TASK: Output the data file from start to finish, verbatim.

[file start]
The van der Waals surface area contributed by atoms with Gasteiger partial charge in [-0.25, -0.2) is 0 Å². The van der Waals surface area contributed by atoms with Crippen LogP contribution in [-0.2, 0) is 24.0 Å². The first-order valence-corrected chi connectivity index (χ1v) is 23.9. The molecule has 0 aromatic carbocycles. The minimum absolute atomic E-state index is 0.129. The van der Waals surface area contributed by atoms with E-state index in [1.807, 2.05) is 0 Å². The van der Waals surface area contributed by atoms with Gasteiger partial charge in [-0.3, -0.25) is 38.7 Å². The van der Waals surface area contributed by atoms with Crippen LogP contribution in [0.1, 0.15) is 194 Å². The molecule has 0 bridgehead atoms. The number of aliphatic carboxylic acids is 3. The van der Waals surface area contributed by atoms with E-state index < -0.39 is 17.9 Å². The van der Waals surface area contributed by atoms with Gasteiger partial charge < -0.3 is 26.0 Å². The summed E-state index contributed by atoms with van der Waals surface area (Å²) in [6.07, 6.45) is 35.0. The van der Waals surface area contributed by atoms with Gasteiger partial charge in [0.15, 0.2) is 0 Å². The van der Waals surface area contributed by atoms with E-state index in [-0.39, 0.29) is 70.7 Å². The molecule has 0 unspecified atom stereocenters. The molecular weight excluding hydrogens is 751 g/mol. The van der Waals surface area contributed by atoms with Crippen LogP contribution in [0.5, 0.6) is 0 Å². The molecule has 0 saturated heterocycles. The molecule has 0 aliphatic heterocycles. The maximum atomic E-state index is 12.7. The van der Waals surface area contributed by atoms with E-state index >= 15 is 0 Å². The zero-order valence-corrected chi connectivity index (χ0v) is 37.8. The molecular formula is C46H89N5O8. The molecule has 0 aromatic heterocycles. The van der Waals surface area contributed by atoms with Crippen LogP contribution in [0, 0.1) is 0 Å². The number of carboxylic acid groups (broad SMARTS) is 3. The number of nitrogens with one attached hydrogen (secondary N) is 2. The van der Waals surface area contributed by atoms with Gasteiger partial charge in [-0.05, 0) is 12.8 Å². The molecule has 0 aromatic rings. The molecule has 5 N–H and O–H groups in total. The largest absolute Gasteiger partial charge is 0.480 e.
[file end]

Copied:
The van der Waals surface area contributed by atoms with Gasteiger partial charge in [-0.25, -0.2) is 0 Å². The van der Waals surface area contributed by atoms with Crippen LogP contribution in [-0.2, 0) is 24.0 Å². The first-order valence-corrected chi connectivity index (χ1v) is 23.9. The molecule has 0 aromatic carbocycles. The minimum absolute atomic E-state index is 0.129. The van der Waals surface area contributed by atoms with E-state index in [1.807, 2.05) is 0 Å². The van der Waals surface area contributed by atoms with Gasteiger partial charge in [-0.3, -0.25) is 38.7 Å². The van der Waals surface area contributed by atoms with Crippen LogP contribution in [0.1, 0.15) is 194 Å². The molecule has 0 bridgehead atoms. The number of aliphatic carboxylic acids is 3. The van der Waals surface area contributed by atoms with E-state index < -0.39 is 17.9 Å². The van der Waals surface area contributed by atoms with Gasteiger partial charge < -0.3 is 26.0 Å². The summed E-state index contributed by atoms with van der Waals surface area (Å²) in [6.07, 6.45) is 35.0. The van der Waals surface area contributed by atoms with Gasteiger partial charge in [0.15, 0.2) is 0 Å². The van der Waals surface area contributed by atoms with E-state index in [-0.39, 0.29) is 70.7 Å². The molecule has 0 unspecified atom stereocenters. The molecular weight excluding hydrogens is 751 g/mol. The van der Waals surface area contributed by atoms with Crippen LogP contribution in [0.5, 0.6) is 0 Å². The molecule has 0 saturated heterocycles. The molecule has 0 aliphatic heterocycles. The maximum atomic E-state index is 12.7. The van der Waals surface area contributed by atoms with E-state index >= 15 is 0 Å². The zero-order valence-corrected chi connectivity index (χ0v) is 37.8. The molecular formula is C46H89N5O8. The molecule has 0 aromatic heterocycles. The van der Waals surface area contributed by atoms with Crippen LogP contribution in [0, 0.1) is 0 Å². The number of carboxylic acid groups (broad SMARTS) is 3. The number of nitrogens with one attached hydrogen (secondary N) is 2. The van der Waals surface area contributed by atoms with Gasteiger partial charge in [-0.05, 0) is 12.8 Å². The molecule has 0 aromatic rings. The molecule has 5 N–H and O–H groups in total. The largest absolute Gasteiger partial charge is 0.480 e.